Tag Archives: innovative programs

Maine Media Workshop + College

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One of the coolest opportunities I have ever come across for photography summer programs for high school students is the Maine Media Workshop. The way it works is a student applies for a twelve week residency (there are shorter options if you cannot spare the whole summer) that they will devote to a specific category of photography. Some of the choices include:  Digital Photography & Printmaking, Traditional B&W Printmaking, Alternative & Historic Processes & Printmaking, Fine Art Photography, Documentary & Photojournalism, Nature, Landscape, & Travel Photography, and Commercial & Studio Photography. If accepted into the program the student is given a mentor that is an expert in the category they chose. The student will spend their twelve weeks being taught one on one by this mentor as well as attending master classes and workshops. When they are not in class or meetings they can spend their time on the beautiful Maine campus near the sea and develop a project to work on for the summer. They also can choose to design a program that combines multiple categories if they cannot pick just one. It is open to all levels and allows the student the opportunity to escape the demands of real life and focus on developing their craft and a fully realized project that they can use for a portfolio.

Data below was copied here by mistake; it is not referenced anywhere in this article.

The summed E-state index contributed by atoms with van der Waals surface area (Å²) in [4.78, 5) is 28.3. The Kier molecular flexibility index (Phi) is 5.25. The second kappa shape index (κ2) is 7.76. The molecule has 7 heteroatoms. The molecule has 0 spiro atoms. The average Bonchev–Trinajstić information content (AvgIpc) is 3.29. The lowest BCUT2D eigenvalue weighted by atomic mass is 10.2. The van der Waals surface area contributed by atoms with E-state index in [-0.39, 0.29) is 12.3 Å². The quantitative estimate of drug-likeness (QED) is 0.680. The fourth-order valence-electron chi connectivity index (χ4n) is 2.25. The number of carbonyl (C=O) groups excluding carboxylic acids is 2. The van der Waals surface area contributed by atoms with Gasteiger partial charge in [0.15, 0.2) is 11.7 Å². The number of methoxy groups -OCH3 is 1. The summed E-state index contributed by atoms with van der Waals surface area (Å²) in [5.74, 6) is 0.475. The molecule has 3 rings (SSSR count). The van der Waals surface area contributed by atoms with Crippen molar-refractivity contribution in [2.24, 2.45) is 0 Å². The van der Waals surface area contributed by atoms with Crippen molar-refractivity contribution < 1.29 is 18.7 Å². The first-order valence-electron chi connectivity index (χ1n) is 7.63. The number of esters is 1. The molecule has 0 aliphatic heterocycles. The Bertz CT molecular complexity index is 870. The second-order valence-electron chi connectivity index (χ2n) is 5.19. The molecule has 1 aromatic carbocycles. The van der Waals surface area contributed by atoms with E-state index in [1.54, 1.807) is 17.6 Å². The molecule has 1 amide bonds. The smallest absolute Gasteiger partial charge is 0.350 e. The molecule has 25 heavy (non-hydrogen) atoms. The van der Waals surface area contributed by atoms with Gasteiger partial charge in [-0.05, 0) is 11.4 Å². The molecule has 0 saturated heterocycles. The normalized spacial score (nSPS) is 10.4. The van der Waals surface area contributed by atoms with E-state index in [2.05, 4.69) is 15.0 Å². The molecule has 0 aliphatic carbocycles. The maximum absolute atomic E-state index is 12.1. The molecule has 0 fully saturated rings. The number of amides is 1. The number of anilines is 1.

To learn more about the program and how to apply visit:

www.mainemedia.edu/workshops/photography/photography-residency

To see work produced by previous students:

www.mainemedia.edu/workshops/galleries

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Brazilian Stories and Selfies Through a Pinhole

Brazilian Stories and Selfies Through a Pinhole - NYTimes.com

Brazilian Stories and Selfies Through a Pinhole 

Great piece in the NYTimes Lens Blog about a pinhole photography workshop in the Mare favela in Rio de Janeiro led by Tatian Altberg. Fantastic photographs. 

 

Brazilian Stories and Selfies Through a Pinhole - NYTimes.com

In my web searching, I found another article about the project.

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K-12 Web Archiving @ The Internet Archive

K-12 Web Archiving